📚📚 Read every day challenge - Winter 2022 ☃❄

Summary post

January 18 update:
Read 8 pages of 時をかける少女 today. I managed to squeeze my reading time right after the lunch, and it made all the difference! I’ll definitely try to keep reading during the day rather than late at night as I usually did. Thanks for the (belatedly implemented) advice, @rikaiwisdom!

What I read today seems to have wrapped up a major part of the story (while setting up a huge cliffhanger), so I decided it’s a good point to reflect on it, and there was one specific observation that I particularly wanted to discuss. Trying to present my point, I ended up writing basically a short version of the first half of the story :sweat_smile:

Reflections on the plot so far (major spoilers!)

I find the story quite fun and engaging, but Fukushima-sensei sure has some funny ideas :joy:

The other characters are high school kids, so they’re bound to be a bit naïve and come up with far-fetched explanations. But the teacher? He’s supposedly the most reliable teacher to discuss such matters with, which is why they chose to talk to him. And so he listens to their story, which, I guess, goes roughly like this:

Kazuko has been feeling weird after happening to smell some unknown chemical in the school science lab. Four days later, she goes through her day as usual, and then a bunch of events happen at night – an earthquake, then a fire at a neighbor’s, and then in the morning she and said neighbor are crossing the street and nearly get run over by a truck. Once the truck is dangerously close, Kazuko finds herself awakened in her bed early in the morning (of the previous day, as is soon revealed). She goes to school, finds out that she somehow “leaped” to yesterday, and goes to discuss this with her neighbors-classmates. They’re skeptical of her story, but decide to see what happens at night, and at night the earthquake and the fire happen just as she “predicted.” Then she saves one of them from the truck, and they decide that the best explanation of this whole thing as that she has some superpower of time leaping.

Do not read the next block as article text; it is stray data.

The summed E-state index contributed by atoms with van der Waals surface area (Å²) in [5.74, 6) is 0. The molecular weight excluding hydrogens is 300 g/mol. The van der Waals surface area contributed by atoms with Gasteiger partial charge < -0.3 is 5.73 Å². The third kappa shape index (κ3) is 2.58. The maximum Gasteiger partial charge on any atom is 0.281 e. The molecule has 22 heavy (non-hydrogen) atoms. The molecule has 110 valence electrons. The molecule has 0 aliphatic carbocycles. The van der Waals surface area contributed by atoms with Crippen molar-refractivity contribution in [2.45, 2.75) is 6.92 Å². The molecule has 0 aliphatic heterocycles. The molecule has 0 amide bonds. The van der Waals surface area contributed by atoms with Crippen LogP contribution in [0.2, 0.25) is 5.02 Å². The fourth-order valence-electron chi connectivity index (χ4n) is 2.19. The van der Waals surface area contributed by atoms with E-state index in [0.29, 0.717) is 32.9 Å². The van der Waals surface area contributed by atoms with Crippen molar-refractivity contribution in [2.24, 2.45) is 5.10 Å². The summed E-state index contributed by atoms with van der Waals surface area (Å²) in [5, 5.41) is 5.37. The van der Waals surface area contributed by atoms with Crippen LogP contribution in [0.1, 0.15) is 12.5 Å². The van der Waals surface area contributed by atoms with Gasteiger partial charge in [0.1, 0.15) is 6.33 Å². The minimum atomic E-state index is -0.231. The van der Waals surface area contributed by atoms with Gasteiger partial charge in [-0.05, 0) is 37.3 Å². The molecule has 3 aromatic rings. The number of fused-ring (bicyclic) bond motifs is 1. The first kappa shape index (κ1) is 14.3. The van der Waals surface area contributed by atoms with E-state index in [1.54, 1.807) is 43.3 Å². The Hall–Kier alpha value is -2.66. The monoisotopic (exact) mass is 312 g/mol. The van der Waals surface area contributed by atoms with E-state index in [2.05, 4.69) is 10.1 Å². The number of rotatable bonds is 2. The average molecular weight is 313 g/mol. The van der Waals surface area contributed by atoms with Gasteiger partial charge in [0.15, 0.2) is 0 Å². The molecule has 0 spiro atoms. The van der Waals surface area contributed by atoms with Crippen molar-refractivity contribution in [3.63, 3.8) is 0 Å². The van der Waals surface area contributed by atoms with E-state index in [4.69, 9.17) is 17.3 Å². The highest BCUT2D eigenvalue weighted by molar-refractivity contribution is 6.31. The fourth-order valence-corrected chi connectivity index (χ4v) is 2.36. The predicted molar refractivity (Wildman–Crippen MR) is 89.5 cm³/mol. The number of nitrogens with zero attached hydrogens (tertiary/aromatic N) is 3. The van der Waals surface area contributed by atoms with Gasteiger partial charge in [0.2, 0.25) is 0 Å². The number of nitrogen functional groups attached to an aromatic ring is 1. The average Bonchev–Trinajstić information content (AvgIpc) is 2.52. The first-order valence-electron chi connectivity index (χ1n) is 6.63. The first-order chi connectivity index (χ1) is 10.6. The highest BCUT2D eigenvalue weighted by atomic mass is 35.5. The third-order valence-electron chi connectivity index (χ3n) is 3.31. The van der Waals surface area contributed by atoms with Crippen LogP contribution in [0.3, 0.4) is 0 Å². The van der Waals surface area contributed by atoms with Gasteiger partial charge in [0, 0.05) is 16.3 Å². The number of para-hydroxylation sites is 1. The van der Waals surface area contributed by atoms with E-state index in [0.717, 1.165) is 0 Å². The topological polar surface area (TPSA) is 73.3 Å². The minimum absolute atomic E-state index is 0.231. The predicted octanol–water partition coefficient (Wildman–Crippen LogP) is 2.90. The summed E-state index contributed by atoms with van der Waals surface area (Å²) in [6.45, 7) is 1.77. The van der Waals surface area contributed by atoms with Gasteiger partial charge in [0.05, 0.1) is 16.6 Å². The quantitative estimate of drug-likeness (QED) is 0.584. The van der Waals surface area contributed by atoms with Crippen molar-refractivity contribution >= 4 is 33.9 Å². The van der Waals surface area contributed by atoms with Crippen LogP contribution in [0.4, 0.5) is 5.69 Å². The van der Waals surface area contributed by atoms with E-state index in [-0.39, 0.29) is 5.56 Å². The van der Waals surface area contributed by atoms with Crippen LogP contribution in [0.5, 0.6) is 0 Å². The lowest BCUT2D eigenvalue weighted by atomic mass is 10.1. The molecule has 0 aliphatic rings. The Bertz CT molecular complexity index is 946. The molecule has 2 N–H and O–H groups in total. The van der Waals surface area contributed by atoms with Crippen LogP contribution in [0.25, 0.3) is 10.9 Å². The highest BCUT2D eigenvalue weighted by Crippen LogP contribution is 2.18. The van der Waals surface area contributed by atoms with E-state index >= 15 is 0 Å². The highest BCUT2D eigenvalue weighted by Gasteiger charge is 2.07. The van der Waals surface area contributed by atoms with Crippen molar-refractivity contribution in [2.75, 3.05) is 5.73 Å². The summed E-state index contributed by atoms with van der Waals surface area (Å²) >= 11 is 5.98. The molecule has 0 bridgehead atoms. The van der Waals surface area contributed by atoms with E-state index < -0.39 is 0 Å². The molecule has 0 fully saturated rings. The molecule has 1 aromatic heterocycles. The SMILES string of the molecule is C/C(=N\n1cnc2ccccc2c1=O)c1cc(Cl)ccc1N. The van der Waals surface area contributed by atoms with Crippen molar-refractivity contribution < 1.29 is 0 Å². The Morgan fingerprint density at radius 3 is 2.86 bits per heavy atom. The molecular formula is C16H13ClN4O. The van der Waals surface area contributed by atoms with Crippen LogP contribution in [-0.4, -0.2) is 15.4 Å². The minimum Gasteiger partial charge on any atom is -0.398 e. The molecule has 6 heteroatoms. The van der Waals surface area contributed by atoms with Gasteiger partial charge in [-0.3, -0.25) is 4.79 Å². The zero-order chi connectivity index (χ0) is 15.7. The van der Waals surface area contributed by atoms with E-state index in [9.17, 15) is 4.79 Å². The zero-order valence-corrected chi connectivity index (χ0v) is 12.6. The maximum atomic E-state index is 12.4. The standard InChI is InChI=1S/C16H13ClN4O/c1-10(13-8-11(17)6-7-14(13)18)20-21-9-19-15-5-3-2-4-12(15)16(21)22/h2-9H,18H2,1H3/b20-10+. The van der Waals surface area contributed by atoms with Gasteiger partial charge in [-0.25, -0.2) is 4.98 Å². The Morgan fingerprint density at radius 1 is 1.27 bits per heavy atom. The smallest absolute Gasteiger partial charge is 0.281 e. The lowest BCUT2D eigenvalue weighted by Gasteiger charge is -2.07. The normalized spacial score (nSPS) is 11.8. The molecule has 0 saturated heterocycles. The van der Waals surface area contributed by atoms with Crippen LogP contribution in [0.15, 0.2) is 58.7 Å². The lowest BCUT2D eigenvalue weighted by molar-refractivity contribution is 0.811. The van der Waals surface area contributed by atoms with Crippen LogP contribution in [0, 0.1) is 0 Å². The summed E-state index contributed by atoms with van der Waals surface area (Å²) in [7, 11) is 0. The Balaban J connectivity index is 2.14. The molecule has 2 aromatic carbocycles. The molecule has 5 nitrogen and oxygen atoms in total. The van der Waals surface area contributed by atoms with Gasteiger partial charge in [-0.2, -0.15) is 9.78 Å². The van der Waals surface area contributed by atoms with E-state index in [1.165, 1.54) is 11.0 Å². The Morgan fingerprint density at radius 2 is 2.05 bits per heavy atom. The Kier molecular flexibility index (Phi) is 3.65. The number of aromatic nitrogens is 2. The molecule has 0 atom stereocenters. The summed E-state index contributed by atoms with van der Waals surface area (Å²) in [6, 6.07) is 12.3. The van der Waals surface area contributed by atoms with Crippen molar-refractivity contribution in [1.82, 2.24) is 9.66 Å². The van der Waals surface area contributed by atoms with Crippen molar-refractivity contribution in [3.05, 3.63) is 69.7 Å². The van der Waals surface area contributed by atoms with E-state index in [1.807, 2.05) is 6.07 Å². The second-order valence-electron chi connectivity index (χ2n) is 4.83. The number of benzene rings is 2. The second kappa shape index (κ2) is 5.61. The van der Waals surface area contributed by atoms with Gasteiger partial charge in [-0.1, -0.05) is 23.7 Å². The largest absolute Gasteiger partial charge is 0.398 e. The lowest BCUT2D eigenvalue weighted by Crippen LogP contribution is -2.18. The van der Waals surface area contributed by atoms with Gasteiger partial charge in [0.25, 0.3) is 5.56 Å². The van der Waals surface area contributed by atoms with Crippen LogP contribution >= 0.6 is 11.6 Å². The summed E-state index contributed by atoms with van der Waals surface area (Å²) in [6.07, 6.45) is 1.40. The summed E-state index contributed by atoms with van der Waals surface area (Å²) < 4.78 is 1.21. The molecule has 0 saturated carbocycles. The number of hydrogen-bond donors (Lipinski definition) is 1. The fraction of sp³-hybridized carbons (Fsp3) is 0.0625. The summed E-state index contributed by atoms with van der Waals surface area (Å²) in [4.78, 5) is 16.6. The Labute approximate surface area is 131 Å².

(Granted, their version of the story is not presented to us as they speak to the teacher, so whatever they actually tell has probably been processed and interpreted twice before getting to him – first by Kazuko, then by Kazuo who does the talking.)

And so they tell all this to Fukushima-sensei, who seems to agree with the superpower theory, and concludes that smelling something four days ago is the most likely explanation of the power’s origin. Kazuko confirms that she doesn’t want to have a superpower, and the teacher goes on to suggest that she time leaps again – this time, four days back. Her ability to time leap more or less at will is pretty much not debatable at this point (sure, hasn’t she already done it once?). Having leaped, Kazuko is supposed to meet the culprit behind her chemical intoxication and prevent them from doing their deed.

Sounds fairly reasonable for a sensei, right? :rofl: At least I hope that passing by a construction site after this conversation is not intentional on Fukushima’s side – that would’ve been a cruel way to test a theory, as exciting as that theory may sound.

By they way (beware: mild Steins;Gate spoilers to follow), this time leaping ability seems to have had a major influence on the Time Leap Machine in Steins;Gate (or was the similarity accidental?). Although, this only applies to the ability as seen from the reader’s perspective, which presents it as being moved into your past self’s body while retaining the present self’s memories and, arguably, consciousness. The characters seem to interpret it differently, suggesting that it’s a combo of time travel and teleportation, – an explanation that doesn’t really fit, since there would be two independent Kazukos waking up in the same bed existing in the same physical world, which apparently was not the case.

@sumsum Oh hey, I’m glad to see we’re reading the same book! Yeah, the chapters do seem to carry a single simplistic message, but that’s understandable given that they are short, and the book is not exactly action-driven. I also find that this quality helps me follow the story without excessive dictionary look-ups (because vocab is probably my weakest point :caught_durtling:).

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